Brighton, Massachusetts Historical Summary

In 1907 the Passionists received permission to establish a monastery in Boston. Father Fidelis Kent Stone, husband, father and widower, former Episcopal minister, President of Kenyon and Hobart Colleges, convert, Paulist priest and Passionist, pioneered the effort. In 1908 the Nevins Estate in Brighton was purchased. Dedicated in 1911, St. Gabriel’s Monastery, built with attention to Spanish architecture, was soon home to a small community of itinerant preachers and a public chapel where many came for spiritual consolation. St. Gabriel’s also served as a Passionist house of studies. From 1911 to 1978, St. Gabriel’s was home to a laymen’s retreat movement. A separate retreat wing was added to the monastery in 1927 and expanded in 1950. In the post-conciliar era this ministry grew and changed from a monastic style retreat to a team approach.

In 1928 a church was built on the property to replace the chapel. Weekly devotions in honor of Passionists saints, an outreach to the community, especially the many hospitals and public housing developments, and an option for the poor with parish projects have been important ministries over the decades.

From 1970 until 1977, a portion of the monastery served as the first Passionist health care facility. In 1978 the Passionists decided to close St. Gabriel’s Monastery due to financial concerns and lack of personnel. In 1980 it was sold to St. Elizabeth’s Hospital. From the early 1980s until the late 1990s, a small Passionist community resided at St. Gabriel’s Residence, adjacent to the original property.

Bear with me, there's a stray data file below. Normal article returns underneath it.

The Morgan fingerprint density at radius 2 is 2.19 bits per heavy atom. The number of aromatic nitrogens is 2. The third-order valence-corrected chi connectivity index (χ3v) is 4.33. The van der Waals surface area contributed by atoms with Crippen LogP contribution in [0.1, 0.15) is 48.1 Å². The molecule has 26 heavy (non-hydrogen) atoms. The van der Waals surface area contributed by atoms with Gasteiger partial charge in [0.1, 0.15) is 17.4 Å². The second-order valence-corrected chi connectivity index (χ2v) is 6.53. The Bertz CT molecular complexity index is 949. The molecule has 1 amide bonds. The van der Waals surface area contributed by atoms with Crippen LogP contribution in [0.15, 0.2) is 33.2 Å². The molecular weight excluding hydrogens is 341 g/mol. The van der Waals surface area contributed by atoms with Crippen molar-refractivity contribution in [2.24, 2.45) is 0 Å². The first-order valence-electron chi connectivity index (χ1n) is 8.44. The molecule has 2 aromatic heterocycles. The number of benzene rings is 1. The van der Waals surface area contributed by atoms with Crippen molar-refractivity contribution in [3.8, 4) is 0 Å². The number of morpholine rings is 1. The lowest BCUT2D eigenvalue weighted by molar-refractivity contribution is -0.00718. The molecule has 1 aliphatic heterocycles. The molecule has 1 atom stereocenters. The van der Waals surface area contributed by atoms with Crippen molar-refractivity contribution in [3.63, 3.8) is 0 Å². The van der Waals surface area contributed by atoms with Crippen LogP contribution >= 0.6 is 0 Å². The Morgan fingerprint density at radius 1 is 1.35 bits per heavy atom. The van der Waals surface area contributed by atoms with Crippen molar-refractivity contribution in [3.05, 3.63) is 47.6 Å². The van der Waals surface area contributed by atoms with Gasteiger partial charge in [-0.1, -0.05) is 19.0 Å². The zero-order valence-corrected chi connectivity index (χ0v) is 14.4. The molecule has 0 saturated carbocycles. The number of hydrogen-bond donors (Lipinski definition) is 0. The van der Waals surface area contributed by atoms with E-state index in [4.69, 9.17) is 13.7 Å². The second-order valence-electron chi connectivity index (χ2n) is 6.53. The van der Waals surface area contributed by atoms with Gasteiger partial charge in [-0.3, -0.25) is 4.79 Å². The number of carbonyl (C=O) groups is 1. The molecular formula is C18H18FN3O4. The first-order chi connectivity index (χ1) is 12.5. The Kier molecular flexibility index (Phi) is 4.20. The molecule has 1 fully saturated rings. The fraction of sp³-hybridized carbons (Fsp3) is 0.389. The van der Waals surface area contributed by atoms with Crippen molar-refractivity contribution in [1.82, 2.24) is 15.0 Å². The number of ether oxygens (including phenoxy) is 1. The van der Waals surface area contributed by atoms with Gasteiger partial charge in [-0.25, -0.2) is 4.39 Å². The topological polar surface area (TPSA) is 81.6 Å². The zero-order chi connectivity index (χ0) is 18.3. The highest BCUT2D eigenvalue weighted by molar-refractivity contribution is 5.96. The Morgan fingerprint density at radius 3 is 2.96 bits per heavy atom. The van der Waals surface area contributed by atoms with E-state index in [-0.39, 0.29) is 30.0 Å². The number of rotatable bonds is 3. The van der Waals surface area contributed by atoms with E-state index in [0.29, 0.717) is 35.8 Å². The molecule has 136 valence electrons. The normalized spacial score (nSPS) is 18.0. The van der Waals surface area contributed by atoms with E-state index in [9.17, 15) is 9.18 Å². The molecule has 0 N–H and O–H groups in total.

In 1934 St. Gabriel’s Parish was created, with offices in the monastery. In 1966 Our Lady of Fatima Shrine was built by the monastery community, but now the services are conducted by church and lay personnel. In 1967 a convent was completed for the parish school; however, by 1970 the school closed, the Sisters of St. Joseph moved, and the Passionist parish staff relocated in the convent. The school building has remained a vibrant site for alternative educational programs. In the 1970s a Spanish liturgy was initiated in the parish.